Whether investors use a sponsor for QOZ investing or form their own funds, it is helpful to read Form 8996, which delineates the legal parameters of QOZ investing and defines QOFs, QOZ partnership interests, QOZ businesses and more. 

Each state has its own QOZ and QOF reporting requirements, and investors need to follow those requirements with respect to the state’s treatment of their investment. Novogradac, a professional services firm focusing on real estate, offers a survey of each state’s personal and corporate income tax rules for QOZ investors. 

An individual investor in a QOZ fund must declare their initial investment in Form 8949 of their federal income tax return. 

How to Choose a QOZ Fund Manager  

Investors who do not have the wherewithal to manage compliance duties on their own can turn to fund sponsors or managers who can comply with fund regulations.  

However, investors should keep in mind that the 10-year holding period to qualify for QOZ tax benefits on investment proceeds requires a long-term relationship with a sponsor. Investors should be comfortable with a sponsor’s expertise and experience in not just compliance but also acquisition, financing, leasing and the ability to operate in distressed communities. These activities require an organization that has significant experience and can develop and execute strategies for economic growth in a challenging and uncertain environment.  

Qualities that indicate a capable Qualified Opportunity Zone fund sponsor or manager include: 

  • Proven development experience. Many inexperienced operators are drawn to QOZ activity out of an interest in community development or the fees that a QOZ improvement or business activity can generate. Developing properties within a QOZ has myriad complexities and requires acquisition, finance, development and operations experience with the types of properties being targeted as fund investments.  
  • Substantiated leadership. To execute complex compliance requirements, a fund manager should have in-house legal counsel with extensive QOZ knowledge. An experienced management team will include seasoned and respected individuals who can provide a decade-long endeavor with the resiliency it needs. Team shortcomings could pose tax liabilities for the investor and threaten the project’s viability. 
  • Solid acquisition criteria. Some funds invest in single distressed communities; others focus on specific property types in various communities; and still others invest in properties in QOZs that meet their investment criteria. Regardless, all high-performing managers will have an evidence-based market selection plan with conservative growth assumptions that provide an opportunity for profit before considering tax benefits.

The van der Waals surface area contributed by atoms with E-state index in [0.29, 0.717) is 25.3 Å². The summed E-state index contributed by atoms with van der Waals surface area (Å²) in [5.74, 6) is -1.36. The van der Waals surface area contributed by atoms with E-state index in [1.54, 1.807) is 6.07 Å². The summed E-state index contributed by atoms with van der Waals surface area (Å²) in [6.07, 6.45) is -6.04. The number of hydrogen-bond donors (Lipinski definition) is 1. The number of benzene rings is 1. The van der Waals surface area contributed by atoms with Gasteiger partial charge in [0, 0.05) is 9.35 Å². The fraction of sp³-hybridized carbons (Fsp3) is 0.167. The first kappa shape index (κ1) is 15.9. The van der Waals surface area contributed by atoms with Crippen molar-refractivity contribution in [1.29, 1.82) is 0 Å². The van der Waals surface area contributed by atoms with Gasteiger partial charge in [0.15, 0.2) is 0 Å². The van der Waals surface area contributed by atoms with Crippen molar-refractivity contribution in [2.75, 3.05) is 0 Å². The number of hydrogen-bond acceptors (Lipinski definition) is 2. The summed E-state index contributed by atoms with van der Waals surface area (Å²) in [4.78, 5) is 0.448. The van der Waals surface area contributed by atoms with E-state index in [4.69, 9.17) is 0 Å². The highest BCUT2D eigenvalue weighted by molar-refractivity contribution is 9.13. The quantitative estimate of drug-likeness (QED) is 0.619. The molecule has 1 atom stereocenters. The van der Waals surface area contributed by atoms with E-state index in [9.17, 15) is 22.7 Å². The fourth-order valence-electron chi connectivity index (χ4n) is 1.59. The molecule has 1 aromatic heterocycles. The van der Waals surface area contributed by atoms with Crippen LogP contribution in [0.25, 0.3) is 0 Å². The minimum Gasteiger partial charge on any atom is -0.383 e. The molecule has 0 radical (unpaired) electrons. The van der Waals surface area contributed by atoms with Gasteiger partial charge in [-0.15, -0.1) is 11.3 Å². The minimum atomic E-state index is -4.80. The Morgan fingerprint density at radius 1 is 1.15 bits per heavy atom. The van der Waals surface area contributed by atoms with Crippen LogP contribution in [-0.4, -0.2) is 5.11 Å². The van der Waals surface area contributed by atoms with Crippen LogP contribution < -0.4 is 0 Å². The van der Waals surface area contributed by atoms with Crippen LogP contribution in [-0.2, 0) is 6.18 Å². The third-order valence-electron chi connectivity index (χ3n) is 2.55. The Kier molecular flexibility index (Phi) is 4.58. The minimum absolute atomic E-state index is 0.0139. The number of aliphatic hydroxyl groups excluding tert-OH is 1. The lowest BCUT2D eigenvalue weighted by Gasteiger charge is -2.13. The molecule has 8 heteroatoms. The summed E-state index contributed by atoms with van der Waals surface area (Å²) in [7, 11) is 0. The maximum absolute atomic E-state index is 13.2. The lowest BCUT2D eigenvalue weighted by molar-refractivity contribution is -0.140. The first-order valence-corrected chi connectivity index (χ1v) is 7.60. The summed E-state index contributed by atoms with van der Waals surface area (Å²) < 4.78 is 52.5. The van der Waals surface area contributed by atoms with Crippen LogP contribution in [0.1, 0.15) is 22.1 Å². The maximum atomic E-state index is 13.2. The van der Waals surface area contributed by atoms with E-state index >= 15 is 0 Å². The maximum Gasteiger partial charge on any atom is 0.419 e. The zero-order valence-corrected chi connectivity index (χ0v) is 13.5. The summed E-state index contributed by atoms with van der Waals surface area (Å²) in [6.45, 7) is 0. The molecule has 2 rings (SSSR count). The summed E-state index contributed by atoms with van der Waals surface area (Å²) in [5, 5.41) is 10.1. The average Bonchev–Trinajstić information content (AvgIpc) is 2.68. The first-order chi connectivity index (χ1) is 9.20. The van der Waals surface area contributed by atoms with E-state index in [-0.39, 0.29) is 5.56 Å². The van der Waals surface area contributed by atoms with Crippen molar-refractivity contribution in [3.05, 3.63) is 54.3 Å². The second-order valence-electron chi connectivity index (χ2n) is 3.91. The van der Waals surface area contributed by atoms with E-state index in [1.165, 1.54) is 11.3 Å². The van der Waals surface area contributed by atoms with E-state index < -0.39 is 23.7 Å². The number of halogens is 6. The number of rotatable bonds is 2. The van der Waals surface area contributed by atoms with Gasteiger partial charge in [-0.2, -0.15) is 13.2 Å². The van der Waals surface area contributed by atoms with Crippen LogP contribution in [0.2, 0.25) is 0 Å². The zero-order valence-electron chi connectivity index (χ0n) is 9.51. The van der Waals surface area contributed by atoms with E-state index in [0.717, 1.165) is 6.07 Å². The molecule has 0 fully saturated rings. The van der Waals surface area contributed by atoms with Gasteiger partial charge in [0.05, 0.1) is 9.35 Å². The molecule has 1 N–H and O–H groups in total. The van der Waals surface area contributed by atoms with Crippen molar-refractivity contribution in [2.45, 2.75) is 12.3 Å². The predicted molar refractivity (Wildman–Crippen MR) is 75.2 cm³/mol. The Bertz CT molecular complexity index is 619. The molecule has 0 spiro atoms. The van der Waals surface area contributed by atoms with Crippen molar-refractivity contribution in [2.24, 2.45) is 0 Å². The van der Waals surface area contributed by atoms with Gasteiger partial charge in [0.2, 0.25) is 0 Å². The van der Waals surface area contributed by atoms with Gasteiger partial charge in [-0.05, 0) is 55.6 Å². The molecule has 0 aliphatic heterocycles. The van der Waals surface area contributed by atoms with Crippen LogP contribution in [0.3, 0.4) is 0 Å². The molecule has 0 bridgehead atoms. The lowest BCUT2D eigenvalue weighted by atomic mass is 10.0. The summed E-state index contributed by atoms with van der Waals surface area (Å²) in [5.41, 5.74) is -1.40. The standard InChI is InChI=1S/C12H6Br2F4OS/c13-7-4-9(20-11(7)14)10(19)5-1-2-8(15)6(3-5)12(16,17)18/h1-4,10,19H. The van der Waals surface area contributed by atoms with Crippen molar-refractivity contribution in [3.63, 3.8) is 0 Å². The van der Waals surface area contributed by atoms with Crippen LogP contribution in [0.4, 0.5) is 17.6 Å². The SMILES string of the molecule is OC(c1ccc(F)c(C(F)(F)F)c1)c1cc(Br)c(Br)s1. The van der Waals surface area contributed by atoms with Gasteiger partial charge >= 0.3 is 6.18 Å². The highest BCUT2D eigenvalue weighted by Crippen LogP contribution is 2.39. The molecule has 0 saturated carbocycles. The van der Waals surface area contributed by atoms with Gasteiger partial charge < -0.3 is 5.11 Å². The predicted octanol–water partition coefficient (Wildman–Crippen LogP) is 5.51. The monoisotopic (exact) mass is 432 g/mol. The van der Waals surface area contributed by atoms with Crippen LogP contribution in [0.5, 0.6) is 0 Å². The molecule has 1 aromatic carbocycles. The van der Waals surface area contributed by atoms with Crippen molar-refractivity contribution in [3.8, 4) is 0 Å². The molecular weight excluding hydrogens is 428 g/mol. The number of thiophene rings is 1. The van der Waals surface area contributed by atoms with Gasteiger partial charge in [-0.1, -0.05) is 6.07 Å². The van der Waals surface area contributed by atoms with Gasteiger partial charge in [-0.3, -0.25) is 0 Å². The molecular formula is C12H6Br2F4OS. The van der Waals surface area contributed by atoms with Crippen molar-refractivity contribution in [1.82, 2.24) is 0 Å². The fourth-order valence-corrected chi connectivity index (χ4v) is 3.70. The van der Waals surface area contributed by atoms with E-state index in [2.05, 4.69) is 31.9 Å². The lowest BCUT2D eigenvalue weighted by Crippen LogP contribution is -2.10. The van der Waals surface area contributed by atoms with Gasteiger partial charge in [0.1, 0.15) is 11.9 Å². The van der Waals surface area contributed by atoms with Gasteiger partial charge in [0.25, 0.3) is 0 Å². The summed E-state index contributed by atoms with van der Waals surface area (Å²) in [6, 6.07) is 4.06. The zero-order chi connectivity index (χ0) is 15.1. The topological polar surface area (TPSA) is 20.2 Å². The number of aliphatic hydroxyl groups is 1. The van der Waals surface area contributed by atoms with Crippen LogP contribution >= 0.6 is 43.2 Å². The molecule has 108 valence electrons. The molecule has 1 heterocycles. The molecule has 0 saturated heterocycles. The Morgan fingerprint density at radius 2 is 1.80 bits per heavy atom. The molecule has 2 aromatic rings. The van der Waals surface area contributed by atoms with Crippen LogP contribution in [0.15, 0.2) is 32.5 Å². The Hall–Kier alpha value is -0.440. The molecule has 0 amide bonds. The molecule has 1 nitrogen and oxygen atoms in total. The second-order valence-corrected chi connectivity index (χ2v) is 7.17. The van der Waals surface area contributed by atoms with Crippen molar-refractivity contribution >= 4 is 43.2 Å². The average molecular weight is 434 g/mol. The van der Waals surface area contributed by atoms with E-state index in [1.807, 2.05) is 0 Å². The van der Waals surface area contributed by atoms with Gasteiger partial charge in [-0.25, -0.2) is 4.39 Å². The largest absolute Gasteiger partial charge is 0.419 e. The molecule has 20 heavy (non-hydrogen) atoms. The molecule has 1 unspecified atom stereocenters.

• Transparency. The sponsor should provide financial, legal and investor referrals, and offer documents that explain all fees. A long-term relationship should not have a hesitant or opaque start. 
  • Alignment of interests. Do fund sponsors invest their own money in the fund? Origin’s founding partners have made material investments alongside their QOZ Fund I, II and III investors. 

Go It Alone or Find an Experienced QOZ Fund Manager?  

Property values in distressed communities such as those designated as QOZs hold the promise of rising substantially with development and investment. That promise can be very enticing to a would-be investor looking to invest capital gains. Qualified Opportunity Zones can provide needed economic benefits to a community and returns for investors. But QOZ incentives exist because the gains are by no means guaranteed in the economically distressed Opportunity Zones. 

At Origin, we have proven experience in creating and managing QOZ Funds, including our most recent, QOZ Fund III, which is developing a strong pipeline of deals. And we have spent years educating investors on what to look for in a QOZ fund, the ins and outs of tax reporting requirements in a QOZ fund, and the benefits of investing in a QOZ fund.  

We are committed to educating our investors to ensure they make the most informed decision possible when investing in a QOZ fund. To learn more, sign up for our mailing list here, and take a deeper dive into our informative, timely articles and webinars here. 

This article is intended for informational and educational purposes only and is not intended to provide, and should not be relied on, for investment, tax, legal or accounting advice. The information is provided as of the date indicated and is subject to change without notice. Origin Investments does not have any obligation to update the information contained herein. Certain information presented or relied upon in this article may come from third-party sources. We do not guarantee the accuracy or completeness of the information and may receive incorrect information from third-party providers.